Today’s raging partisan battles over climate policy and the Keystone XL pipeline are just the latest examples of a deeper debate about our future: Are we headed for a world of scarce resources and environmental catastrophe as environmentalists believe, or will market forces and technological innovation yield greater prosperity?
In 1980, the iconoclastic economist Julian Simon challenged celebrity biologist Paul Ehrlich to a bet. Their wager on the future prices of five metals—chromium, copper, nickel, tin, and tungsten—captured the public’s imagination as a test of coming prosperity or doom. Ehrlich, author of the landmark book The Population Bomb, predicted that rising populations would cause overconsumption, resource scarcity, and famine—with apocalyptic consequences for humanity. Simon optimistically countered that human welfare would flourish thanks to flexible markets, technological change, and our collective ingenuity.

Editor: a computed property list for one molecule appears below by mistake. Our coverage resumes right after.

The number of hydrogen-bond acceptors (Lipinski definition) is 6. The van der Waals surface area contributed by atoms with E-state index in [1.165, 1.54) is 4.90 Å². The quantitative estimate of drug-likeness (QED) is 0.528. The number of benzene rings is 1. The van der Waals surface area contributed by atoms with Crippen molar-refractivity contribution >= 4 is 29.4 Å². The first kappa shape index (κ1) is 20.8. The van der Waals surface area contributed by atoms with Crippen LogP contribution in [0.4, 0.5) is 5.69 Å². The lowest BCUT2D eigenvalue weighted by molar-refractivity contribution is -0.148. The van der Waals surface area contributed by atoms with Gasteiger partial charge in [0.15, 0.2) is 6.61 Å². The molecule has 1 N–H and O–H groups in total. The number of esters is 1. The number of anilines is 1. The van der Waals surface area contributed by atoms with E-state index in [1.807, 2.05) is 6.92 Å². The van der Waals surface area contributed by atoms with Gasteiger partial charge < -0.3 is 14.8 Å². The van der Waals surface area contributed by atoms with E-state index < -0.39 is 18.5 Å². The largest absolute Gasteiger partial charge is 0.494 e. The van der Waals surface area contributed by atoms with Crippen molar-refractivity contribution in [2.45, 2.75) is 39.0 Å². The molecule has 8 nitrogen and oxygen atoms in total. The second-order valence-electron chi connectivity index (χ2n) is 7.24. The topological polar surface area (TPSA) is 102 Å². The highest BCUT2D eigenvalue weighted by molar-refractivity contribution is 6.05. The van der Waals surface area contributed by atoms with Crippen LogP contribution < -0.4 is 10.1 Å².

Here, Paul Sabin, author of The Bet: Paul Ehrlich, Julian Simon, and Our Gamble over Earth’s Future, explains how the history of the clash between environmentalists and their conservative critics has impacted our political and societal conversations today. He makes a forceful case for using social values, rather than economic or biological absolutes, to guide society’s crucial choices about climate change, the planet’s health, and our own.